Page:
Locally ¾” clear gravel is readily available so this is most often the subbase gravel. We use this for the first 5” of the 6” gravel base.
Basing the first row of Allan Block is time consuming and tricky. The larger the stone is, the harder it is to make fine or micro adjustments.
Instead of basing on the ¾” subbase we use a 1” thick bedding layer of ¼” clear material. This allows us to base perfectly level blocks, while maintaining a clean draining gravel base.
Typically, we see contractors basing blocks on sand, or very fine gravel. This is a big problem because as it rains the fine sand is washed down into the coarse gravel.
A 1” thick bedding layer of sand can and will literally settle down and disappear. This causes your retaining wall to settle at sink into the ground.
The gravel behind the retaining wall should be ¾” clear material. This is the same rock that is used as the subbase for underneath the leveling layer of ¼”.
The ¾” clear gravel is a great choice behind the wall as it drains water very quickly, and compacts in only a few passes.
Without drainage the wall that is built won’t look any different from the front, until a few months or years have passed.
Then it will become apparent that there is a lot of water seeping through the block, and that the wet heavy soil behind the wall is pushing really hard on the wall.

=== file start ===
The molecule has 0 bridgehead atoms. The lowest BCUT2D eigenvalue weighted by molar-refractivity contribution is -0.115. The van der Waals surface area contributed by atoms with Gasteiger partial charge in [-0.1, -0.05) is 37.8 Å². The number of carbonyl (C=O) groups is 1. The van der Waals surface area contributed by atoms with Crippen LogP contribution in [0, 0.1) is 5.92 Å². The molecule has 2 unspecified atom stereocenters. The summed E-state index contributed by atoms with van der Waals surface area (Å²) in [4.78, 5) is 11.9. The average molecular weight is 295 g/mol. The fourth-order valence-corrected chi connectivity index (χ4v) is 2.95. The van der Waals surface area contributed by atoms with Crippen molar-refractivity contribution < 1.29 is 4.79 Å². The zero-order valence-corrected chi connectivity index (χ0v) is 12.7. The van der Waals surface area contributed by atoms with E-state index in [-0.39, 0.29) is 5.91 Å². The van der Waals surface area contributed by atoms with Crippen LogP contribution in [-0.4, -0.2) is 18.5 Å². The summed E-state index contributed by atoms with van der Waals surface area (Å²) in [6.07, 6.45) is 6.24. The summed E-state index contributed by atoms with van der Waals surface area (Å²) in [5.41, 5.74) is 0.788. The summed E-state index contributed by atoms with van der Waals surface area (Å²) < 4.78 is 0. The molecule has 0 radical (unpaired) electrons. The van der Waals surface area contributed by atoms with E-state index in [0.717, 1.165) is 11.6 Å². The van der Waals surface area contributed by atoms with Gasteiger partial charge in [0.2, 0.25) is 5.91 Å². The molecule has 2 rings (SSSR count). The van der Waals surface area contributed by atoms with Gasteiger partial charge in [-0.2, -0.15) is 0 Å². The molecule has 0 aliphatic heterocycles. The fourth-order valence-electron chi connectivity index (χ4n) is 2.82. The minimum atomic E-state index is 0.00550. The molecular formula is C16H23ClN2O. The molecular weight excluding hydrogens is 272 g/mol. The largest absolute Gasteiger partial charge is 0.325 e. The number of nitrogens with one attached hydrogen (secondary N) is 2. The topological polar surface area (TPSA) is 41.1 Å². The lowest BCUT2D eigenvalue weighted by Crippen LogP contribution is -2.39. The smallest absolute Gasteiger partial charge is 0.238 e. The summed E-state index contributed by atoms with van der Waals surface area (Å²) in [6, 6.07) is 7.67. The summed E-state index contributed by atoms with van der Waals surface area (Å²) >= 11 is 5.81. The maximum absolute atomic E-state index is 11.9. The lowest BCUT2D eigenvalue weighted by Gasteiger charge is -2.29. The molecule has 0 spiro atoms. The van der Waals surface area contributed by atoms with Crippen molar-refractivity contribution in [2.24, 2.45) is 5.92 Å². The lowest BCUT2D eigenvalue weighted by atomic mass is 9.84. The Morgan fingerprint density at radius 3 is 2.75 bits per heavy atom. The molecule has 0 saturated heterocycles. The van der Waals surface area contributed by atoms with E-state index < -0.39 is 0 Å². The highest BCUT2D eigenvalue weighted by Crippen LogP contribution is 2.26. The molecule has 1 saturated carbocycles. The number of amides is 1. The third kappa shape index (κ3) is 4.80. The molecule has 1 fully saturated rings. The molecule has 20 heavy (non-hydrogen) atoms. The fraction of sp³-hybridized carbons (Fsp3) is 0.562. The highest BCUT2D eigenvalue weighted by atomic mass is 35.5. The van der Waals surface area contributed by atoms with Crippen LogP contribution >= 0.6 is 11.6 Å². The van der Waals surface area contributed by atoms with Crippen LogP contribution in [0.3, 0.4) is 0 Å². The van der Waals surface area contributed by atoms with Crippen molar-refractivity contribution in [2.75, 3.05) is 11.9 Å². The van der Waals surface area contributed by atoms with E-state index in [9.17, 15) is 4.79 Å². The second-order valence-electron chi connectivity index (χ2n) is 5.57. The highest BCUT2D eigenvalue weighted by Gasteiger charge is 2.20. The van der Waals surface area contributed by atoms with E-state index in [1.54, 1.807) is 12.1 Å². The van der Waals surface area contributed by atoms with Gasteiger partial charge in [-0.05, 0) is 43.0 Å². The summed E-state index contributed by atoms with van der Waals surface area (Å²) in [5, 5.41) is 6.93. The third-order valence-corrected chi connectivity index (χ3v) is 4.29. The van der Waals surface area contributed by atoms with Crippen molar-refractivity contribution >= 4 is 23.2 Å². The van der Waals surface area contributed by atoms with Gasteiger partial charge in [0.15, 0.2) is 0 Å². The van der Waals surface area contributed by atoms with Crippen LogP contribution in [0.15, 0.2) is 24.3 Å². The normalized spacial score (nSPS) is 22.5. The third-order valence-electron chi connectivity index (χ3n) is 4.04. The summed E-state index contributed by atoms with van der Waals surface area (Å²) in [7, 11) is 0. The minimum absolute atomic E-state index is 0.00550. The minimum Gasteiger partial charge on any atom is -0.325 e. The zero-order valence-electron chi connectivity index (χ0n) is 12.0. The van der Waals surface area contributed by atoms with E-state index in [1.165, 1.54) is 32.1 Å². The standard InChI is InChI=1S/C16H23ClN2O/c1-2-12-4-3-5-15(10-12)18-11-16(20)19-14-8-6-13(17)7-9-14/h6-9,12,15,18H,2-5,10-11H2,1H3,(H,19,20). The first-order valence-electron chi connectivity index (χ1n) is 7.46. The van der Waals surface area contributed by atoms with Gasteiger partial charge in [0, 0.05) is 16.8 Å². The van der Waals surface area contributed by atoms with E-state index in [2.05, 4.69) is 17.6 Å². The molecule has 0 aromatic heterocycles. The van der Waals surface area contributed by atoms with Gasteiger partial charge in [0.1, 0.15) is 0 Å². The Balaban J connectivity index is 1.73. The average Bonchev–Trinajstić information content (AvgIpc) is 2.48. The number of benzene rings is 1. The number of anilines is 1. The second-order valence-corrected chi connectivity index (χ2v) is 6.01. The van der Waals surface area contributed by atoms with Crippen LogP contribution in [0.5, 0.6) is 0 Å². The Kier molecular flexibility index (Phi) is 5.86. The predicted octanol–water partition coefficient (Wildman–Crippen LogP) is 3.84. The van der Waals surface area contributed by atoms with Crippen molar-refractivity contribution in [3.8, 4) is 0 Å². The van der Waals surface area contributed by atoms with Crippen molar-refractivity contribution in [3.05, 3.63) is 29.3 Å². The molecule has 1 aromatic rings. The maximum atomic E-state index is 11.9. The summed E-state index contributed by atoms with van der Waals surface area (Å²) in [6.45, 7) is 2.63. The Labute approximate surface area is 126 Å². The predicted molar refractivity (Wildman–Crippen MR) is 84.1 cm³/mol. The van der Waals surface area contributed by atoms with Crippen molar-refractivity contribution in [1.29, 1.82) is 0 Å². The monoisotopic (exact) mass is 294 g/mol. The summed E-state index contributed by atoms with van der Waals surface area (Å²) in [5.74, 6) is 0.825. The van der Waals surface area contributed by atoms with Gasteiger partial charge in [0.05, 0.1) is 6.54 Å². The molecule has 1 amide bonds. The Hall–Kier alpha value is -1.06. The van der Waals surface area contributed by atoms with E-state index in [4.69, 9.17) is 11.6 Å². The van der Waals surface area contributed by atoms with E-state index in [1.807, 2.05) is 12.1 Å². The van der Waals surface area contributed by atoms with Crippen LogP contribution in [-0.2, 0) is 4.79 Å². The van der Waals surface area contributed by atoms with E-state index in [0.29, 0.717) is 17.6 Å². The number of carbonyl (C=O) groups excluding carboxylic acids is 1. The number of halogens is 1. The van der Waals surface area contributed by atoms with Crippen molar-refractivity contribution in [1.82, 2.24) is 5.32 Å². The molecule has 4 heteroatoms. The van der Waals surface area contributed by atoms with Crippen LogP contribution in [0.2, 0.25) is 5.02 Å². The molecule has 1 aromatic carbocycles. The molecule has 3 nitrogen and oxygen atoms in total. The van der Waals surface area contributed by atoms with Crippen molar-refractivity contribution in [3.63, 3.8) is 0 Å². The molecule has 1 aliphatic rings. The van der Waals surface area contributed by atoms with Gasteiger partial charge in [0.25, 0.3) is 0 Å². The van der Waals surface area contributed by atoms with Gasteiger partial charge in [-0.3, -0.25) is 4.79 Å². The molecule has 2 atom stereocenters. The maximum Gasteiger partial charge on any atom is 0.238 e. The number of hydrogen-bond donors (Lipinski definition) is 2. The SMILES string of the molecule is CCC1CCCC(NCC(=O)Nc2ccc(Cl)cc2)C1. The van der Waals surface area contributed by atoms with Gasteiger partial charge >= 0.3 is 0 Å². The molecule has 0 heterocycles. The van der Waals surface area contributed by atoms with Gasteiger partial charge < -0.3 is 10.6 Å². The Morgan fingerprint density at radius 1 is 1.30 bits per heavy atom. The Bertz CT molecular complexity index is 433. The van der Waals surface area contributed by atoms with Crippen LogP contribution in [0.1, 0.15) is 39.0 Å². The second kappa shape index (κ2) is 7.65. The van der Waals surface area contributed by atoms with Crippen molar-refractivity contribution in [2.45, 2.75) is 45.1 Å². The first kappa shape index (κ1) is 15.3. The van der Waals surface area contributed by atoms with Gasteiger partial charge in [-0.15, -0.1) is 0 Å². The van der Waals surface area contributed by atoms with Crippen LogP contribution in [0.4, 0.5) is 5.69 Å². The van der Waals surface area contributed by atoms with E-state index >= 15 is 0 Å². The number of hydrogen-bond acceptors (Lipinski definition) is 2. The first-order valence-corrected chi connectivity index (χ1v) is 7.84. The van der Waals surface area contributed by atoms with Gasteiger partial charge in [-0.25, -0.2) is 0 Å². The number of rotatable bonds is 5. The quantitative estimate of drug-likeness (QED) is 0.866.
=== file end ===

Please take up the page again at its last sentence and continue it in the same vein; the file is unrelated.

Lack of drainage has and will cause retaining walls to fail.
The wider the drainage zone is behind the retaining wall the less surcharge will be exerted on the wall from wet soil.
Drainage is all about reducing the weight of the soil the retaining wall has to retain. The less weight a retaining wall has to hold the longer it will last.
If you expect your new retaining wall to last as long as the concrete blocks your using make sure the drainage zone meets the minimum standards of 12-16” wide.
Retaining walls do not retain the weight of soil with just the blocks.
Imagine standing with your feet together, and being pushed. It doesn’t take a lot of force to move you. Now if you stand with your feet shoulder width apart you will have a lot more balance, and will be able to resist a lot more force.
This width or depth is what actually retains the soil, the combination of the blocks and the drainage gravel added together is what hold back the soil.
Now, if you simply stack blocks and pour gravel behind the wall you won’t be combining them in any way.
If it’s a small wall under 4’ you can combine the weight of both the blocks and gravel by compacting the gravel in the blocks and behind the wall.
You do this by core filling the blocks, and drainage zone behind the wall, and running a steel compactor directly on-top of the wall extending towards the back of the excavation on subsequent passes.
If it’s a taller wall than 4’ you will do this, but you will also add a layer of Geogrid (plastic netting) to this mix that will help this to lock together even more.
Compacting directly on top of the blocks is industry best practises, required by Allan Block, and yet rarely done in the field.
Most contractors are scared to do this step as its seems like it will break the blocks, while some may not have the correct equipment to do this.